Monday, 14 December 2009

City of Glass by Cassandra Clare

"Amid the chaos of war, the Shadowhunters must decide to fight with the vampires, werewolves and other Downworlders - or against them. Meanwhile, Jace and Clary have their own decision to make: should they pursue the love they know is forbidden?"

This is the final book in the first Mortal Instruments trilogy and picks up just after the end of the events of City of Ashes. Clary is after a cure for her mom, and she discovers that someone who may know about the cure exists, in Idris home of the Shadowhunters. But Jace doesn't want her going and does what he can to stop her getting there. But Clary being Clary, she gets herself there anyway, ignoring all advice from those who know so much more than her. It doesn't take the young Shadowhunters long to realise things are worse than expected in Alicante and that Valentine is very close to achieving exactly what he wants.

It was clear from near the end of the second book to readers what the outcome of the Clary/Jace situation would be. And yet, it becomes the all consuming storyline through this book, with other things being pushed to the side for it, and you have to wonder why they didn't figure it out long, long before they did. The tension that should have been there wasn't, because it was far too obvious what was going to happen and Clary and Jace just repeated the same things over and over getting ever more tiresome.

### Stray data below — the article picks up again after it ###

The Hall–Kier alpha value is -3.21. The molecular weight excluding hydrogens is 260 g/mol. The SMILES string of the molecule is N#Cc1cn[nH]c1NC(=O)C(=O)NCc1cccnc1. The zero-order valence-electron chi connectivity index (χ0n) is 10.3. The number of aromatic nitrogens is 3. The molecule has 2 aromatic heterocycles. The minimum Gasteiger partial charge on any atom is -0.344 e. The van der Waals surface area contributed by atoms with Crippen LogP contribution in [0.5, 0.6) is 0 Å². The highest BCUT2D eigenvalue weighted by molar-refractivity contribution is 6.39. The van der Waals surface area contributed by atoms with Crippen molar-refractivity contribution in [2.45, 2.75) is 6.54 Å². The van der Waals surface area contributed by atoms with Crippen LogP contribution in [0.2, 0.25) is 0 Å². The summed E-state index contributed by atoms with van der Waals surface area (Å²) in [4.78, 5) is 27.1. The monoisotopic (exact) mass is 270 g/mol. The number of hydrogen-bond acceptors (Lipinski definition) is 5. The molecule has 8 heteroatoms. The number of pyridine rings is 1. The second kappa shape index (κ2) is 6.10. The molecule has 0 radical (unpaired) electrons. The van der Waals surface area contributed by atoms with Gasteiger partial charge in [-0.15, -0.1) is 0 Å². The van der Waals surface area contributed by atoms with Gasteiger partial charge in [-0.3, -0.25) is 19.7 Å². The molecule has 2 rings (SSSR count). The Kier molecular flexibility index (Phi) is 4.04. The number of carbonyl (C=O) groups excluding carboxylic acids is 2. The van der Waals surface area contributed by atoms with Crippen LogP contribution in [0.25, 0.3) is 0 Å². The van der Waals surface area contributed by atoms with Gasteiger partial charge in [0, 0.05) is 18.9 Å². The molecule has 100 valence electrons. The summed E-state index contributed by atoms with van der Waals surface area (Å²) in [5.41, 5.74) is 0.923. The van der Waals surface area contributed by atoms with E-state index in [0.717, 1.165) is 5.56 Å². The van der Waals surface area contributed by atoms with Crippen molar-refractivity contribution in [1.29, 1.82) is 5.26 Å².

Clary's inability to learn to listen to those around her who have far more experience with what she's dealing with has become annoying as well. The character death that occurs in this book should have been hard hitting, but it's quickly pushed aside for more angst in the Clary, Jace camp. There is a flashback scene in Valentines house which is well done and one of the few highlights of the book. Otherwise, the book is very predictable with few surprises along the way. It's pretty easy reading so you can finish pretty quick despite it's length, and I still liked it, but it could have been better. The main plots get well wrapped up come the end, but there are a few subplots that get just partially wrapped up very briefly. But things aren't so neat that there's no space for more with the characters, which is a good thing for fans of the series. For me, not sure I'd pick up another book about Clary and Jace. I think I've had my fill. 5/10

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